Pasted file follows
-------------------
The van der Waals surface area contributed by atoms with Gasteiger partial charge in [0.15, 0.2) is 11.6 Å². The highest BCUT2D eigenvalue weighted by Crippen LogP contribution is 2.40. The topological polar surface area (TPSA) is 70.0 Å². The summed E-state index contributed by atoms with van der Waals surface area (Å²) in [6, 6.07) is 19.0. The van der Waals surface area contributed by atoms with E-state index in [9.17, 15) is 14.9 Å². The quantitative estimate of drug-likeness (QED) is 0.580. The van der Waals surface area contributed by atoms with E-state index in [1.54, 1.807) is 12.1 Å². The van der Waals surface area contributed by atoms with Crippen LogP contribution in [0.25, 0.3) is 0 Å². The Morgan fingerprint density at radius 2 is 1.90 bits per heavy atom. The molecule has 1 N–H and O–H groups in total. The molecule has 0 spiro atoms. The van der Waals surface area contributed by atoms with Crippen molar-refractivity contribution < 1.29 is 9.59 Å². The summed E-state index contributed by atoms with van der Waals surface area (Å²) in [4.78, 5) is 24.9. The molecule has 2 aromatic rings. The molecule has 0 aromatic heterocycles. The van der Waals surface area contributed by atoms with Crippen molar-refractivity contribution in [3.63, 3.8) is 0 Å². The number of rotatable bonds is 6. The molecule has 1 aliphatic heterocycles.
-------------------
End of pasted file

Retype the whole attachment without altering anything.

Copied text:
The van der Waals surface area contributed by atoms with Gasteiger partial charge in [0.15, 0.2) is 11.6 Å². The highest BCUT2D eigenvalue weighted by Crippen LogP contribution is 2.40. The topological polar surface area (TPSA) is 70.0 Å². The summed E-state index contributed by atoms with van der Waals surface area (Å²) in [6, 6.07) is 19.0. The van der Waals surface area contributed by atoms with E-state index in [9.17, 15) is 14.9 Å². The quantitative estimate of drug-likeness (QED) is 0.580. The van der Waals surface area contributed by atoms with E-state index in [1.54, 1.807) is 12.1 Å². The van der Waals surface area contributed by atoms with Crippen LogP contribution in [0.25, 0.3) is 0 Å². The Morgan fingerprint density at radius 2 is 1.90 bits per heavy atom. The molecule has 1 N–H and O–H groups in total. The molecule has 0 spiro atoms. The van der Waals surface area contributed by atoms with Crippen molar-refractivity contribution < 1.29 is 9.59 Å². The summed E-state index contributed by atoms with van der Waals surface area (Å²) in [4.78, 5) is 24.9. The molecule has 2 aromatic rings. The molecule has 0 aromatic heterocycles. The van der Waals surface area contributed by atoms with Crippen molar-refractivity contribution in [3.63, 3.8) is 0 Å². The number of rotatable bonds is 6. The molecule has 1 aliphatic heterocycles.